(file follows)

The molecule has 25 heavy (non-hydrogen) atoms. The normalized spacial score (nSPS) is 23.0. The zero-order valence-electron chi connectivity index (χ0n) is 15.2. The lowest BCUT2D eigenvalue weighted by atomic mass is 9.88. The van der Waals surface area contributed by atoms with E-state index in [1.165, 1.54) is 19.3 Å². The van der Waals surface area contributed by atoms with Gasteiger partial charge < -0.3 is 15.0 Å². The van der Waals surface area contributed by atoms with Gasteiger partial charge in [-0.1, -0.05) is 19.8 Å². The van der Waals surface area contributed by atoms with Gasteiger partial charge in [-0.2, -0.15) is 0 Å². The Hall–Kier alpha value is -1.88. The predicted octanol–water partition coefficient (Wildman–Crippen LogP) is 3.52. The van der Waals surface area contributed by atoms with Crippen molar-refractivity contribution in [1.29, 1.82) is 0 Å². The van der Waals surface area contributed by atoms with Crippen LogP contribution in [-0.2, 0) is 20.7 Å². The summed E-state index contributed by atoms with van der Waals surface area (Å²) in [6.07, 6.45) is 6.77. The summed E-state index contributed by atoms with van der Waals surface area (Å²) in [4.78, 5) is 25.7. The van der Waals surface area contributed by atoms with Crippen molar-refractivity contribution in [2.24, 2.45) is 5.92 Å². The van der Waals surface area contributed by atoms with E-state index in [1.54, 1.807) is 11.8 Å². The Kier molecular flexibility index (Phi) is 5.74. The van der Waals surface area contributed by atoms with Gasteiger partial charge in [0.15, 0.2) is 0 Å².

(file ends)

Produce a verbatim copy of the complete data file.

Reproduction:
The molecule has 25 heavy (non-hydrogen) atoms. The normalized spacial score (nSPS) is 23.0. The zero-order valence-electron chi connectivity index (χ0n) is 15.2. The lowest BCUT2D eigenvalue weighted by atomic mass is 9.88. The van der Waals surface area contributed by atoms with E-state index in [1.165, 1.54) is 19.3 Å². The van der Waals surface area contributed by atoms with Gasteiger partial charge < -0.3 is 15.0 Å². The van der Waals surface area contributed by atoms with Gasteiger partial charge in [-0.1, -0.05) is 19.8 Å². The van der Waals surface area contributed by atoms with Gasteiger partial charge in [-0.2, -0.15) is 0 Å². The Hall–Kier alpha value is -1.88. The predicted octanol–water partition coefficient (Wildman–Crippen LogP) is 3.52. The van der Waals surface area contributed by atoms with Crippen molar-refractivity contribution in [1.29, 1.82) is 0 Å². The van der Waals surface area contributed by atoms with Crippen LogP contribution in [-0.2, 0) is 20.7 Å². The summed E-state index contributed by atoms with van der Waals surface area (Å²) in [6.07, 6.45) is 6.77. The summed E-state index contributed by atoms with van der Waals surface area (Å²) in [4.78, 5) is 25.7. The van der Waals surface area contributed by atoms with Crippen molar-refractivity contribution in [2.24, 2.45) is 5.92 Å². The van der Waals surface area contributed by atoms with E-state index in [1.54, 1.807) is 11.8 Å². The Kier molecular flexibility index (Phi) is 5.74. The van der Waals surface area contributed by atoms with Gasteiger partial charge in [0.15, 0.2) is 0 Å².